By Ron Kaiser
We called him Damn on account of his swearing, though never to his face. He bent all conventions of grammar to fit the word "damn" into practically every sentence. If it was raining, it was "God damned raining." If it was a kitten, it was a "God damned kitten." If it rained before we got the hay in, James got it. When I accidentally broke the truck windshield, James caught it. Even the animals caught hell. Every living thing on the farm caught hell but me.
Once James summoned the courage to ask, “Why me? It was Disco who broke the windshield.”
Damn put his face so close to his son’s that I’ll bet James could smell the gin blossoms. “Because he’s your brother.”
James and I dreaded summertime. At least during the school year we didn’t have to think of the sun as a lazy bastard, rising a good two hours after us. We got good at balancing on the rusty old hay bailer as Damn towed us behind the tractor, cradling as many cans of Mountain Dew as we could in our T-shirts. Damn would tractor perch up ahead of us on his coiled throne: a torn black cushion topping a single rusty coil that bounced continually. To us he resembled a Jack-in-the Box from Hell.
Before Damn could cut the grass it was our job to walk the field and toss any rocks or branches into the woods. We’d walk up and down the rows talking, James often doing my job for me. I’m a horrible multi-tasker. I couldn’t tell you how many times I’ve actually tried to take a drink while speaking. Nearly every shirt I own is stained in the front.
At the time I was hot about the idea of Karma. My English teacher had talked to us about it on the last day of school. “What goes around, comes around.” He told us. This was exciting news, because if it was true then Damn was in for it.
I tend to get loud and fast when speaking, especially about things I’m excited about. I’ve been shushed by everyone I know; even little kids. I was in this state of zero self-awareness as we made our way back to Damn, who was draining a Bud longneck and leaning against the tractor. His shirt was off. Damn had a taut, compact chest that puckered out and contrasted sharply with his big, symmetrically round beer belly. His whole torso wore a coat of wolf-gray hair, and veins stood out on his muscles nearly everywhere but his belly.
Squinting in the sun, he said, “What was that now?”
“Oh, just talking about philosophy.” I glanced sideways at James.
“Philosophy’s for pussies.” He pronounced.
Lots of things were for pussies. According to Damn, sunsets, seatbelts, birthday cards, books and even, if one had a column shifter in one’s vehicle, the clutch. When Ma drove our old brown pickup I noticed she’d depress the clutch pedal to shift. Damn simply revved the engine, listened for the right moment, and would slam the column shifter into place. When I asked him why he didn’t use the clutch, he informed me that clutches were in fact for pussies.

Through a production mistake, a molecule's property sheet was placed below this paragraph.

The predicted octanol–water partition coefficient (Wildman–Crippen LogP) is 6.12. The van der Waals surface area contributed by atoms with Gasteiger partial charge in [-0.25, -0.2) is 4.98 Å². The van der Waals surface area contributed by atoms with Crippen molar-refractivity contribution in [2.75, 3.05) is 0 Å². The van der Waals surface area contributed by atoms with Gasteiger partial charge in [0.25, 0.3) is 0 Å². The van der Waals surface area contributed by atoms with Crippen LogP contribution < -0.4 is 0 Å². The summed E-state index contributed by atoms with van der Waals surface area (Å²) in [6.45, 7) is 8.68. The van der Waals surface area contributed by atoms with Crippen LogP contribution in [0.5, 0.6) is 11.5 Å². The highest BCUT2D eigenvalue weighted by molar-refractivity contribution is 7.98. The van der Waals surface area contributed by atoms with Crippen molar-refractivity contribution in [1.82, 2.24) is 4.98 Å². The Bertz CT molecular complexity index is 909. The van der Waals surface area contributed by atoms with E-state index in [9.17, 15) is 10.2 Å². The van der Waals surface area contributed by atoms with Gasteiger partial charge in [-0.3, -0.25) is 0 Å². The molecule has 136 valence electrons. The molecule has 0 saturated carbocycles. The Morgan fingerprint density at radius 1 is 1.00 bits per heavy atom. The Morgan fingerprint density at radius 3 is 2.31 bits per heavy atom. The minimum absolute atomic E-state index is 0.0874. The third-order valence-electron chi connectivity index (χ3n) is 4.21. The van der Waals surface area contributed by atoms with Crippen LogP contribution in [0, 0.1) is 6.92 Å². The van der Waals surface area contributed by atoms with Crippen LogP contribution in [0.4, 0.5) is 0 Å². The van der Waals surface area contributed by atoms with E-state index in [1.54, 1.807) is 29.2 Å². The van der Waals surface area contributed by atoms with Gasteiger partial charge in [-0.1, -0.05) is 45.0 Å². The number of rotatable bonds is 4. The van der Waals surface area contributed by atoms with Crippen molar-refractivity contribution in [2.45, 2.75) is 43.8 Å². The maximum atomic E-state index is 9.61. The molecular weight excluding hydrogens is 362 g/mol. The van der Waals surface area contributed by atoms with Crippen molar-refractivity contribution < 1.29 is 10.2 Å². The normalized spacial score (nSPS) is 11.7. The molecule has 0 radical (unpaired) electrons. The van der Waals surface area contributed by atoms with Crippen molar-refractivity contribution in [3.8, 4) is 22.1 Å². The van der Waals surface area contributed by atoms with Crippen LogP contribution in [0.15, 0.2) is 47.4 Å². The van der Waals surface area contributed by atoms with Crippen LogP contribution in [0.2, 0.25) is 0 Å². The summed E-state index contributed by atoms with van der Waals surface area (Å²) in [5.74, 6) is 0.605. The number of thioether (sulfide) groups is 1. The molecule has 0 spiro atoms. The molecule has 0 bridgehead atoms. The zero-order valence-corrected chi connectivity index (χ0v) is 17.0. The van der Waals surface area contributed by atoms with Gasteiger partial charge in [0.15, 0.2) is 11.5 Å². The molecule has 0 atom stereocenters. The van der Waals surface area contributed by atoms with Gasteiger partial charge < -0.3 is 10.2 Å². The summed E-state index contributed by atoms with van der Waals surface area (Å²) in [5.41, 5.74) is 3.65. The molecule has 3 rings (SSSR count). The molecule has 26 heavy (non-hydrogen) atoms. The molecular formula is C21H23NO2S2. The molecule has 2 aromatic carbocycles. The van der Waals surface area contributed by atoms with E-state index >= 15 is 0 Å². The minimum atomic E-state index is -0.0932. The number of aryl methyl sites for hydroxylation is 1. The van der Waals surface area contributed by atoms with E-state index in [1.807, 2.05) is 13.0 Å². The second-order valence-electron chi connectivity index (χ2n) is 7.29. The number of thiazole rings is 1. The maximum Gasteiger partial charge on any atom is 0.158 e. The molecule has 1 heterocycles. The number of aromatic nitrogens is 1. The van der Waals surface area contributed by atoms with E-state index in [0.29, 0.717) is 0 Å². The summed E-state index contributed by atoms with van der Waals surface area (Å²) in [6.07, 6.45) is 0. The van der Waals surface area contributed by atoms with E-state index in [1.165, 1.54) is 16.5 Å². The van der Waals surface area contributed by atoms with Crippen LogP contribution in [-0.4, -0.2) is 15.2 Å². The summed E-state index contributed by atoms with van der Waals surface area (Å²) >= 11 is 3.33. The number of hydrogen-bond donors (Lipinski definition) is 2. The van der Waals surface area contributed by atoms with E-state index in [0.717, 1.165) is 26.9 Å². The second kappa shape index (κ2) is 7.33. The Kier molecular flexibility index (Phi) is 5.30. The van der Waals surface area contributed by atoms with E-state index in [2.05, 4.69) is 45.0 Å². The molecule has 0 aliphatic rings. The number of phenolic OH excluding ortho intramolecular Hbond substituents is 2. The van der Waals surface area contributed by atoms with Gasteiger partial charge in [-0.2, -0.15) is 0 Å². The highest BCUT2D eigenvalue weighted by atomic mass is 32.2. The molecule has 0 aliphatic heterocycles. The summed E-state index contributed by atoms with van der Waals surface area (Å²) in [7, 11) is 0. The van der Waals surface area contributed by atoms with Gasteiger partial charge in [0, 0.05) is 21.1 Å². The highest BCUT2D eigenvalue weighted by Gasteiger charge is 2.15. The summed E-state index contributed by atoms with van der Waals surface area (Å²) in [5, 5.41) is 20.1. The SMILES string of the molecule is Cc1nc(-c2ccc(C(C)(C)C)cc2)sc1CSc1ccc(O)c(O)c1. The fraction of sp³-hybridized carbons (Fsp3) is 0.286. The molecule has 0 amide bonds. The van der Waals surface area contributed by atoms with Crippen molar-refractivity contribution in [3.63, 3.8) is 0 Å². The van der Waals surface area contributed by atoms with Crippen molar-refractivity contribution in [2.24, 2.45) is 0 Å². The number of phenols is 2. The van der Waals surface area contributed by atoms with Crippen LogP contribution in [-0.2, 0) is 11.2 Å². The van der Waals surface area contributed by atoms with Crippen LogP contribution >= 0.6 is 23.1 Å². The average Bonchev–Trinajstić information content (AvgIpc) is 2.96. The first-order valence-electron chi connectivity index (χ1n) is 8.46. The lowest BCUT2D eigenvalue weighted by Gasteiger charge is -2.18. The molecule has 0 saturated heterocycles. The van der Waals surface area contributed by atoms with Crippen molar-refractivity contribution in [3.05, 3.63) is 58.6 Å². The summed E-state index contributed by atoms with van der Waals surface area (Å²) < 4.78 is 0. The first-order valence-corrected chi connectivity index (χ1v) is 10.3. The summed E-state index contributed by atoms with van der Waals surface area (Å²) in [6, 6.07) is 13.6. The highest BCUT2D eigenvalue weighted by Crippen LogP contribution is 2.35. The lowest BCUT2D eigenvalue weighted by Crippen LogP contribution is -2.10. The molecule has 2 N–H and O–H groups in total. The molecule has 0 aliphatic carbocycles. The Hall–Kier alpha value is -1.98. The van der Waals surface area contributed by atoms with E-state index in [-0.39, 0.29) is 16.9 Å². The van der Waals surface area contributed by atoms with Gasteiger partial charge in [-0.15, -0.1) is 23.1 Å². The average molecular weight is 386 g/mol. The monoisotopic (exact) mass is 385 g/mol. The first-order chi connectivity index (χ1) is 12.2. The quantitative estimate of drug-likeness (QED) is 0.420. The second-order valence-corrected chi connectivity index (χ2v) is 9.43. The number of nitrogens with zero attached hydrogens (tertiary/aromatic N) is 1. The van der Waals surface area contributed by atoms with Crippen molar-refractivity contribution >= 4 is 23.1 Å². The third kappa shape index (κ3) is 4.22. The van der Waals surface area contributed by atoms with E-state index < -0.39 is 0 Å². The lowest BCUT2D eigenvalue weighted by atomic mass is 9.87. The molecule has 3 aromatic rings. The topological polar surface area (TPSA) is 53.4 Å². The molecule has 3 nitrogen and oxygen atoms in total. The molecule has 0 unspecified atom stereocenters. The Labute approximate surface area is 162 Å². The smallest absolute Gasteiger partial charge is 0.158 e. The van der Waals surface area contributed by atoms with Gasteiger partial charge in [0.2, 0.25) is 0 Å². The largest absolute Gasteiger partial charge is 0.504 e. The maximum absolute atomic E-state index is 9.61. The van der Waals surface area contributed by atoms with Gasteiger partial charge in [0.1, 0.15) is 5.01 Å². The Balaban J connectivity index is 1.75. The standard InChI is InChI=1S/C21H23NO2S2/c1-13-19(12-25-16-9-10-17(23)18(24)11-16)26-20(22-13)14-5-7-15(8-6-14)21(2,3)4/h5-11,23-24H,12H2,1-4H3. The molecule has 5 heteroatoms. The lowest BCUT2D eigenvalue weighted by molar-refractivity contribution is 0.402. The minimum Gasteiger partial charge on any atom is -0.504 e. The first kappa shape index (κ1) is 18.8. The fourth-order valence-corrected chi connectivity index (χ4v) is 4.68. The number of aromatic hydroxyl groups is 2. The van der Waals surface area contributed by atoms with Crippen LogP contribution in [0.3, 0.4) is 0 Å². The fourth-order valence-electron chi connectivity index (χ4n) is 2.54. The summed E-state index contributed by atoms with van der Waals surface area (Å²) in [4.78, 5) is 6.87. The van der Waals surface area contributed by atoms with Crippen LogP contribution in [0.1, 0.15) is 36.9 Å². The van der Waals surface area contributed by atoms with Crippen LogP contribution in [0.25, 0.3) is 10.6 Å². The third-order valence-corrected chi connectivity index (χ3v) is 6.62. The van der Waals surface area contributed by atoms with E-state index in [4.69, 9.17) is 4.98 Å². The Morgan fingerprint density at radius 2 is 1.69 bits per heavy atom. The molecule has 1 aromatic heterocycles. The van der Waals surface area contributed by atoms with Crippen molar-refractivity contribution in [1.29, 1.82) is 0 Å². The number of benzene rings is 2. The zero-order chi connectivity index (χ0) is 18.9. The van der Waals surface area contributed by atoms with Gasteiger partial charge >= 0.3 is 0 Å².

It seemed to me that the pussies had it made. Just about everything I expressed interest in fell into the pussy category, so I resigned myself to pussyhood early on. Now James was no pussy. James had bright red chest hair when he was nine, for Christ sake.
But he was every bit as interested in the world of pussies as I was. He was just smart enough to shut up about it when Damn was around. As Damn towed the hay-rake over the field we walked along behind the tractor sipping our sodas.
James nudged me and nodded at the tractor.
“Oh, yeah.” I said. Damn was coming up on the branch had that whacked him last month. It had rained almost every day for three weeks, and Damn cursed the clouds continually until they finally fled. I don’t know too many farmers, but I imagine, like Damn, they hate being ruled by weather. It was the only thing Damn couldn’t control. He owned the farm, the animals, and us, and treated all of these things with equal contempt. I think New Hampshire farmers are particularly ornery because, apart from the maddeningly unpredictable weather, the boulder-lousy soil will either cause you to weep or grow strong. Damn did not weep. He had dug every god damned rock out of that field as a boy. His dead father, whom we referred to as Ultimate Damn, had made him do it. It was hard for us to imagine that Damn was actually conceived. It was easier to think of him of just sort of gradually happening over thousands of years, like fossilization, or the movement of glaciers. I think Damn and his father must have had a Zeus-Cronus type relationship. I wouldn’t put it past Damn to castrate somebody. He did it to bulls all the time.
So up ahead of Damn loomed this skinny branch. A lot of the time he’d be turned around watching the hay rake or whatever else the tractor was hauling, making sure nothing got caught. So he wasn’t looking when the branch had got hung up on the tall black smokestack on the front of the tractor. It bent backward until it finally slipped off the smokestack and smacked Damn a good one right across his bare back. He whipped around and grabbed vainly at the middle of his back, cursing that branch and every tree in the White Mountain national forest.
Now here he was again, turned around as the tractor chugged closer to the branch. But you only get one chance with Damn. He turned around right on time, produced a pair of hedge trimmers and snipped that branch off cleanly as it bent against the smokestack. Then he took the branch in his hands and snapped it.